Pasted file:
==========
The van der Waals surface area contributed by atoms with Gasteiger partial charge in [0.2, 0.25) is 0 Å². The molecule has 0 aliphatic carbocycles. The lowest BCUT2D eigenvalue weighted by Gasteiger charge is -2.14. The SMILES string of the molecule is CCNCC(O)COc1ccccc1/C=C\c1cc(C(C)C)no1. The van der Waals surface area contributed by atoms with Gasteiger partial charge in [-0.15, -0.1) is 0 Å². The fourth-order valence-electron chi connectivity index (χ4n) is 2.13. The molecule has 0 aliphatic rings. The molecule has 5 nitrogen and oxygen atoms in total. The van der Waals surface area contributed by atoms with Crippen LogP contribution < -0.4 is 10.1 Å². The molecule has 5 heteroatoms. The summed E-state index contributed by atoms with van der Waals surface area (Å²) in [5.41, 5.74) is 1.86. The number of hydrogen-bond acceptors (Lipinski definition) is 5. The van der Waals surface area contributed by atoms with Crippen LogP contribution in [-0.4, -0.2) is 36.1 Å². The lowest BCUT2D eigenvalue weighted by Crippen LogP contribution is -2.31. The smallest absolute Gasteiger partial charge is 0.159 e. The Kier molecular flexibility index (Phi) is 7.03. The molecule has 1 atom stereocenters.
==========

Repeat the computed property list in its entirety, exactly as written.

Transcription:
The van der Waals surface area contributed by atoms with Gasteiger partial charge in [0.2, 0.25) is 0 Å². The molecule has 0 aliphatic carbocycles. The lowest BCUT2D eigenvalue weighted by Gasteiger charge is -2.14. The SMILES string of the molecule is CCNCC(O)COc1ccccc1/C=C\c1cc(C(C)C)no1. The van der Waals surface area contributed by atoms with Gasteiger partial charge in [-0.15, -0.1) is 0 Å². The fourth-order valence-electron chi connectivity index (χ4n) is 2.13. The molecule has 0 aliphatic rings. The molecule has 5 nitrogen and oxygen atoms in total. The van der Waals surface area contributed by atoms with Crippen LogP contribution < -0.4 is 10.1 Å². The molecule has 5 heteroatoms. The summed E-state index contributed by atoms with van der Waals surface area (Å²) in [5.41, 5.74) is 1.86. The number of hydrogen-bond acceptors (Lipinski definition) is 5. The van der Waals surface area contributed by atoms with Crippen LogP contribution in [-0.4, -0.2) is 36.1 Å². The lowest BCUT2D eigenvalue weighted by Crippen LogP contribution is -2.31. The smallest absolute Gasteiger partial charge is 0.159 e. The Kier molecular flexibility index (Phi) is 7.03. The molecule has 1 atom stereocenters.